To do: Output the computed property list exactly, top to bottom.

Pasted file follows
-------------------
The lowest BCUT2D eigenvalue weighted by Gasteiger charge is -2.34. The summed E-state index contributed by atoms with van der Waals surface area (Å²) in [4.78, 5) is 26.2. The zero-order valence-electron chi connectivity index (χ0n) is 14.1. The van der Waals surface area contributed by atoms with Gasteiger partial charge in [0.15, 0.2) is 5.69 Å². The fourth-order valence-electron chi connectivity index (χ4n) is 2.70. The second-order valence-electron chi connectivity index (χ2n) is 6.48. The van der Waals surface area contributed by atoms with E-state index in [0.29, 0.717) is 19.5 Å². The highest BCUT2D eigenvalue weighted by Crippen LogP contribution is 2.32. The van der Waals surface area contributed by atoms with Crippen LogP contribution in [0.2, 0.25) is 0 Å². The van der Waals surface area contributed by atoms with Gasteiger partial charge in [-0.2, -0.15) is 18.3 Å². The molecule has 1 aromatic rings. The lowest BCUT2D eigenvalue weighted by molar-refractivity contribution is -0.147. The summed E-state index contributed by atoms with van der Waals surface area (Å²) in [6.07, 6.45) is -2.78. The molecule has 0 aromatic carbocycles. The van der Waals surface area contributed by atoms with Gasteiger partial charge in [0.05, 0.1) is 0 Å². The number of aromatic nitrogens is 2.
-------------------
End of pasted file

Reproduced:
The lowest BCUT2D eigenvalue weighted by Gasteiger charge is -2.34. The summed E-state index contributed by atoms with van der Waals surface area (Å²) in [4.78, 5) is 26.2. The zero-order valence-electron chi connectivity index (χ0n) is 14.1. The van der Waals surface area contributed by atoms with Gasteiger partial charge in [0.15, 0.2) is 5.69 Å². The fourth-order valence-electron chi connectivity index (χ4n) is 2.70. The second-order valence-electron chi connectivity index (χ2n) is 6.48. The van der Waals surface area contributed by atoms with E-state index in [0.29, 0.717) is 19.5 Å². The highest BCUT2D eigenvalue weighted by Crippen LogP contribution is 2.32. The van der Waals surface area contributed by atoms with Crippen LogP contribution in [0.2, 0.25) is 0 Å². The van der Waals surface area contributed by atoms with Gasteiger partial charge in [-0.2, -0.15) is 18.3 Å². The molecule has 1 aromatic rings. The lowest BCUT2D eigenvalue weighted by molar-refractivity contribution is -0.147. The summed E-state index contributed by atoms with van der Waals surface area (Å²) in [6.07, 6.45) is -2.78. The molecule has 0 aromatic carbocycles. The van der Waals surface area contributed by atoms with Gasteiger partial charge in [0.05, 0.1) is 0 Å². The number of aromatic nitrogens is 2.